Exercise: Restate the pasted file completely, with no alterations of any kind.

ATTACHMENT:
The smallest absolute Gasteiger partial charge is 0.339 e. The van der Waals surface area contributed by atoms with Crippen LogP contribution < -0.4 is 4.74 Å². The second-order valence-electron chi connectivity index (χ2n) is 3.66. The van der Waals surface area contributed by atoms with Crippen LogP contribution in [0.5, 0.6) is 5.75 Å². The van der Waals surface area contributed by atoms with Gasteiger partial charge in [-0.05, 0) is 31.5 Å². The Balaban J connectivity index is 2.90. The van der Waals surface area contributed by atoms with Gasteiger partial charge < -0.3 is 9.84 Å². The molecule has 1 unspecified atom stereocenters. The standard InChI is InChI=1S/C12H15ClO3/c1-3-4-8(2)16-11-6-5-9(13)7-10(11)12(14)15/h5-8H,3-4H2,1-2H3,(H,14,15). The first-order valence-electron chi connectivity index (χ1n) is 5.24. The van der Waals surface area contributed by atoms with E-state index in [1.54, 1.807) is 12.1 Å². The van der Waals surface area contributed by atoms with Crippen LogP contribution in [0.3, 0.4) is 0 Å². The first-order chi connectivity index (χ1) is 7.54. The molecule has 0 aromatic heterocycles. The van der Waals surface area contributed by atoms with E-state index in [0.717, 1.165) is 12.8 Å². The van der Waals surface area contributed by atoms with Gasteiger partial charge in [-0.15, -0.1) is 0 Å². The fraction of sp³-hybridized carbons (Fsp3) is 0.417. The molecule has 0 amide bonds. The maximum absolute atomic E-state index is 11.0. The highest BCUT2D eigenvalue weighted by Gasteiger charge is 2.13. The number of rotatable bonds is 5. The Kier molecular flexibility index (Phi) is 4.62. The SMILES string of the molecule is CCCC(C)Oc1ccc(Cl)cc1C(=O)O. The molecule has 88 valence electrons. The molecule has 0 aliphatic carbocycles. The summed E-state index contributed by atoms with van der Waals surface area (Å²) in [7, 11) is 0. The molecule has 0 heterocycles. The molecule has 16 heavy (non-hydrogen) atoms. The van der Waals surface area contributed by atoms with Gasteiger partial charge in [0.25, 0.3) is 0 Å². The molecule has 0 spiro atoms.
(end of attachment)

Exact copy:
The smallest absolute Gasteiger partial charge is 0.339 e. The van der Waals surface area contributed by atoms with Crippen LogP contribution < -0.4 is 4.74 Å². The second-order valence-electron chi connectivity index (χ2n) is 3.66. The van der Waals surface area contributed by atoms with Crippen LogP contribution in [0.5, 0.6) is 5.75 Å². The van der Waals surface area contributed by atoms with Gasteiger partial charge in [-0.05, 0) is 31.5 Å². The Balaban J connectivity index is 2.90. The van der Waals surface area contributed by atoms with Gasteiger partial charge < -0.3 is 9.84 Å². The molecule has 1 unspecified atom stereocenters. The standard InChI is InChI=1S/C12H15ClO3/c1-3-4-8(2)16-11-6-5-9(13)7-10(11)12(14)15/h5-8H,3-4H2,1-2H3,(H,14,15). The first-order valence-electron chi connectivity index (χ1n) is 5.24. The van der Waals surface area contributed by atoms with E-state index in [1.54, 1.807) is 12.1 Å². The van der Waals surface area contributed by atoms with Crippen LogP contribution in [0.3, 0.4) is 0 Å². The first-order chi connectivity index (χ1) is 7.54. The molecule has 0 aromatic heterocycles. The van der Waals surface area contributed by atoms with E-state index in [0.717, 1.165) is 12.8 Å². The van der Waals surface area contributed by atoms with Gasteiger partial charge in [-0.15, -0.1) is 0 Å². The fraction of sp³-hybridized carbons (Fsp3) is 0.417. The molecule has 0 amide bonds. The maximum absolute atomic E-state index is 11.0. The highest BCUT2D eigenvalue weighted by Gasteiger charge is 2.13. The number of rotatable bonds is 5. The Kier molecular flexibility index (Phi) is 4.62. The SMILES string of the molecule is CCCC(C)Oc1ccc(Cl)cc1C(=O)O. The molecule has 88 valence electrons. The molecule has 0 aliphatic carbocycles. The summed E-state index contributed by atoms with van der Waals surface area (Å²) in [7, 11) is 0. The molecule has 0 heterocycles. The molecule has 16 heavy (non-hydrogen) atoms. The van der Waals surface area contributed by atoms with Gasteiger partial charge in [0.25, 0.3) is 0 Å². The molecule has 0 spiro atoms.